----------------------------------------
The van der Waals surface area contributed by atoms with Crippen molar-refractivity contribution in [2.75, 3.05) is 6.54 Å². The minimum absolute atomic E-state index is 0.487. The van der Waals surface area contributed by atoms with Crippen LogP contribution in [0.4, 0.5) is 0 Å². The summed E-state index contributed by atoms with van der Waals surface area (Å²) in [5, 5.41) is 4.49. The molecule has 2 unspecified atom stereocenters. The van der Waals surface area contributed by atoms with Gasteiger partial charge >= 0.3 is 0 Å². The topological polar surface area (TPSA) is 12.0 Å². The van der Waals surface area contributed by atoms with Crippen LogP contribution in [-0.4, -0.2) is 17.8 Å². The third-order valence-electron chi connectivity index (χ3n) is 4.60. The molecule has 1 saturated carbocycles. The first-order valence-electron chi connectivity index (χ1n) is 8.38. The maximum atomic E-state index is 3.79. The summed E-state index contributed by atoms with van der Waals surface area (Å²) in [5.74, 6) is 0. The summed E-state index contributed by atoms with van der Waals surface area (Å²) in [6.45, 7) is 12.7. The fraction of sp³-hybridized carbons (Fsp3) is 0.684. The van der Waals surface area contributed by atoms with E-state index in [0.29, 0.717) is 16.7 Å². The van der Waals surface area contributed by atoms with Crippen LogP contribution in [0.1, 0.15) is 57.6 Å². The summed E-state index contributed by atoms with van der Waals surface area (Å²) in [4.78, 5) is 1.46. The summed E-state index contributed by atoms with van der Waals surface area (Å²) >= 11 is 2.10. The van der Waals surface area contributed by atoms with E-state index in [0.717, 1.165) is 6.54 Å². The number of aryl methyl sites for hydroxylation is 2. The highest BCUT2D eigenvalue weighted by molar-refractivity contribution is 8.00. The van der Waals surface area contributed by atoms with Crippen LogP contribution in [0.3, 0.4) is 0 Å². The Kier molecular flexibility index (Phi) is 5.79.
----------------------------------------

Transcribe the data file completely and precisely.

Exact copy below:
The van der Waals surface area contributed by atoms with Crippen molar-refractivity contribution in [2.75, 3.05) is 6.54 Å². The minimum absolute atomic E-state index is 0.487. The van der Waals surface area contributed by atoms with Crippen LogP contribution in [0.4, 0.5) is 0 Å². The summed E-state index contributed by atoms with van der Waals surface area (Å²) in [5, 5.41) is 4.49. The molecule has 2 unspecified atom stereocenters. The van der Waals surface area contributed by atoms with Gasteiger partial charge >= 0.3 is 0 Å². The topological polar surface area (TPSA) is 12.0 Å². The van der Waals surface area contributed by atoms with Crippen LogP contribution in [-0.4, -0.2) is 17.8 Å². The third-order valence-electron chi connectivity index (χ3n) is 4.60. The molecule has 1 saturated carbocycles. The first-order valence-electron chi connectivity index (χ1n) is 8.38. The maximum atomic E-state index is 3.79. The summed E-state index contributed by atoms with van der Waals surface area (Å²) in [5.74, 6) is 0. The summed E-state index contributed by atoms with van der Waals surface area (Å²) in [6.45, 7) is 12.7. The fraction of sp³-hybridized carbons (Fsp3) is 0.684. The van der Waals surface area contributed by atoms with E-state index in [0.29, 0.717) is 16.7 Å². The van der Waals surface area contributed by atoms with Crippen LogP contribution in [0.1, 0.15) is 57.6 Å². The summed E-state index contributed by atoms with van der Waals surface area (Å²) in [4.78, 5) is 1.46. The summed E-state index contributed by atoms with van der Waals surface area (Å²) >= 11 is 2.10. The van der Waals surface area contributed by atoms with E-state index in [0.717, 1.165) is 6.54 Å². The number of aryl methyl sites for hydroxylation is 2. The highest BCUT2D eigenvalue weighted by molar-refractivity contribution is 8.00. The van der Waals surface area contributed by atoms with Crippen LogP contribution in [0.3, 0.4) is 0 Å². The Kier molecular flexibility index (Phi) is 5.79.